A landless family in Pakistan with their most valuable possession. Photo: Fr Dan O'Connor SSC
Shomo was a poor peasant farm labourer. In May this year, he was working alone clearing the thorn bushes from the side of a village track at the request of his boss when men from a neighbouring landholding suddenly appeared on the scene and dragged him away to the landlord’s house.
Some months previously, Shomo had been involved in a dispute with this landlord and accused of cutting off the water to his crops and channelling it to another property.
When he did not return home that evening, his wife and family became concerned for his safety. They tried many times to contact him on his mobile phone, but to no avail. Suspicion prompted a large crowd of family and friends to go to the landlord’s place, but were refused entry. When they threatened to force the gate to the house, they were reluctantly allowed inside. All the rooms were open bar one. Although they were a large group, out of fear of the power and influence of the landlord system, they did not break the lock on the door to look in the room.
Early next morning, a large number of people from Shomo’s village went to look for him. Some witnessed the landlord washing his hands and feet in a small water canal, but he fled the scene on a motorbike when he saw them. The people were shocked and devastated when they discovered Shomo’s body nearby. It was in a sitting position near a tree with his axe propping up the head. The body and head had fresh wounds and evidence of torture.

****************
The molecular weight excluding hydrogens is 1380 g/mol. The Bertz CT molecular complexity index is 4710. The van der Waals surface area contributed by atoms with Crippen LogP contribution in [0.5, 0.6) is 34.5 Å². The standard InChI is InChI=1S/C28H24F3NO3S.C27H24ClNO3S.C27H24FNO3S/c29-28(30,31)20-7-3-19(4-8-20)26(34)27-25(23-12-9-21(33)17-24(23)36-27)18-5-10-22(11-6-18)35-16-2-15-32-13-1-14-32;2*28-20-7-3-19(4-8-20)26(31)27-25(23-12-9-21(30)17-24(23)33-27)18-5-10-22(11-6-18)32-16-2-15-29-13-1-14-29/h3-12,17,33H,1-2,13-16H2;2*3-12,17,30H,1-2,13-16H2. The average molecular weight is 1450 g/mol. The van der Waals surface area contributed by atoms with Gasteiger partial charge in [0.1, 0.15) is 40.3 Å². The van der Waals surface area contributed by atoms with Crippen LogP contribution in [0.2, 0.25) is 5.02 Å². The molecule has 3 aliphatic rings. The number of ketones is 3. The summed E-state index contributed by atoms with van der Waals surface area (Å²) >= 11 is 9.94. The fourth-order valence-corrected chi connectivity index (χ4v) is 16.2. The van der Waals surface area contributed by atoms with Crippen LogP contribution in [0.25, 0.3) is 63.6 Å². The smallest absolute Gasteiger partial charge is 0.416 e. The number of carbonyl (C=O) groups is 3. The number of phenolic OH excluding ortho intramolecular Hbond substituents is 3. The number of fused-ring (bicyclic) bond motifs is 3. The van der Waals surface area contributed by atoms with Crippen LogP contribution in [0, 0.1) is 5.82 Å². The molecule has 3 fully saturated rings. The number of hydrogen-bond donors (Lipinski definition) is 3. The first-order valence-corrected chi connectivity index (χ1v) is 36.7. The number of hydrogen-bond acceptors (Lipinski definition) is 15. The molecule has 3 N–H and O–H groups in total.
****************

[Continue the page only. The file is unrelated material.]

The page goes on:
A shepherd employed by the landlord confessed that he saw his boss with an associate bringing Shomo to the house. The shepherd was ordered to finish work for the day and leave. It appears that Shomo was murdered because of the dispute over the water and something to do with supplies of wood.
Statements were made to the police. Before burial, the body was taken to the hospital for a postmortem. Two months have now elapsed, but the postmortem was never carried out and no arrests were made.
A judge conducting an inquiry accused the police of taking money and asked why all the evidence had not been documented. Tragically, people with power, money and influence can pay the police and medics to edit evidence. Lawyers can also be involved in double dealing.
The Catholic Diocesan Justice and Peace Commission is following up the case along with some other groups. Much prayer, struggle and perseverance are demanded, as the odds are stacked against achieving any justice or peaceful resolution.
Some years ago, I was in another village when farm workers achieved some justice by blocking the busy road to Karachi for a few hours. Some landlords learned that they could not rule and oppress at will, as the poor landless farmworkers became aware that when they unite in large numbers, they are able to achieve results. We hope something similar can happen in Shomo’s case.
There is a primary school in the village where Shomo lived, but the children from the sixth class up walk to another village to continue their education. Recently, the landlord forbade them to cross his land on the way. The children and parents live in fear of him. This creates tension within the poor farmers and labourers, as any resistance they offer can harden the resolve of the powerful to push people further into submission. At the same time, their silence perpetuates the status quo.
Columban Fr Daniel O'Connor has worked in Pakistan for over 30 years.
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